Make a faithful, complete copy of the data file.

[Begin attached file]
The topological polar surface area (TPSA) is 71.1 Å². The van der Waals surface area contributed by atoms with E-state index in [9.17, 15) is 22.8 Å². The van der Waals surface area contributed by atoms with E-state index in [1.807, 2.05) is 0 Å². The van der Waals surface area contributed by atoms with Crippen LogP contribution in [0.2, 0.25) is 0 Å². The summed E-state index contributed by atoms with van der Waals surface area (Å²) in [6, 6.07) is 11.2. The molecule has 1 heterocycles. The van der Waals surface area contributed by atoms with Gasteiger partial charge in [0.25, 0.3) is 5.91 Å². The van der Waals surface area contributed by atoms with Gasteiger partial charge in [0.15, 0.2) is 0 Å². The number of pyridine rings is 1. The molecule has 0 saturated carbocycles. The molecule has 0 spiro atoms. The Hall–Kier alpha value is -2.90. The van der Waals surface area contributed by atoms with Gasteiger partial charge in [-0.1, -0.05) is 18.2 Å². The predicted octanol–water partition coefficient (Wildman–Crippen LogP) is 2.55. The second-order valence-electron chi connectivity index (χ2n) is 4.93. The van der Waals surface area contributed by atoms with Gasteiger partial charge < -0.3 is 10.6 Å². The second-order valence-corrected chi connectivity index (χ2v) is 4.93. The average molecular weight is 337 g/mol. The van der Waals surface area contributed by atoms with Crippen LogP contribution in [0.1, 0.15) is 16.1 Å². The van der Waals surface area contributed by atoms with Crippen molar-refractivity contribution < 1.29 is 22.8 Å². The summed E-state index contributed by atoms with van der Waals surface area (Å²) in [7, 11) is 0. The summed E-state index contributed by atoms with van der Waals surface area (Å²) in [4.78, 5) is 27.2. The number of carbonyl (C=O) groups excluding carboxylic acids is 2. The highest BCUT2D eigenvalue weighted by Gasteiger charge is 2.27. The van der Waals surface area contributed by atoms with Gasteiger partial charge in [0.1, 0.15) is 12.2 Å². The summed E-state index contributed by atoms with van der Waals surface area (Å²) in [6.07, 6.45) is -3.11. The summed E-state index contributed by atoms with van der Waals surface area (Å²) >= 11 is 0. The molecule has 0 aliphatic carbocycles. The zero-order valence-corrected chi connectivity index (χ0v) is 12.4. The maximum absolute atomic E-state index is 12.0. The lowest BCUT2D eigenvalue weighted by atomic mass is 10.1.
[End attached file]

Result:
The topological polar surface area (TPSA) is 71.1 Å². The van der Waals surface area contributed by atoms with E-state index in [9.17, 15) is 22.8 Å². The van der Waals surface area contributed by atoms with E-state index in [1.807, 2.05) is 0 Å². The van der Waals surface area contributed by atoms with Crippen LogP contribution in [0.2, 0.25) is 0 Å². The summed E-state index contributed by atoms with van der Waals surface area (Å²) in [6, 6.07) is 11.2. The molecule has 1 heterocycles. The van der Waals surface area contributed by atoms with Gasteiger partial charge in [0.25, 0.3) is 5.91 Å². The van der Waals surface area contributed by atoms with Gasteiger partial charge in [0.15, 0.2) is 0 Å². The number of pyridine rings is 1. The molecule has 0 saturated carbocycles. The molecule has 0 spiro atoms. The Hall–Kier alpha value is -2.90. The van der Waals surface area contributed by atoms with Gasteiger partial charge in [-0.1, -0.05) is 18.2 Å². The predicted octanol–water partition coefficient (Wildman–Crippen LogP) is 2.55. The second-order valence-electron chi connectivity index (χ2n) is 4.93. The van der Waals surface area contributed by atoms with Gasteiger partial charge < -0.3 is 10.6 Å². The second-order valence-corrected chi connectivity index (χ2v) is 4.93. The average molecular weight is 337 g/mol. The van der Waals surface area contributed by atoms with Crippen LogP contribution in [0.1, 0.15) is 16.1 Å². The van der Waals surface area contributed by atoms with Crippen molar-refractivity contribution < 1.29 is 22.8 Å². The summed E-state index contributed by atoms with van der Waals surface area (Å²) in [7, 11) is 0. The summed E-state index contributed by atoms with van der Waals surface area (Å²) in [4.78, 5) is 27.2. The number of carbonyl (C=O) groups excluding carboxylic acids is 2. The highest BCUT2D eigenvalue weighted by Gasteiger charge is 2.27. The van der Waals surface area contributed by atoms with Gasteiger partial charge in [0.1, 0.15) is 12.2 Å². The summed E-state index contributed by atoms with van der Waals surface area (Å²) in [6.07, 6.45) is -3.11. The summed E-state index contributed by atoms with van der Waals surface area (Å²) >= 11 is 0. The molecule has 0 aliphatic carbocycles. The zero-order valence-corrected chi connectivity index (χ0v) is 12.4. The maximum absolute atomic E-state index is 12.0. The lowest BCUT2D eigenvalue weighted by atomic mass is 10.1.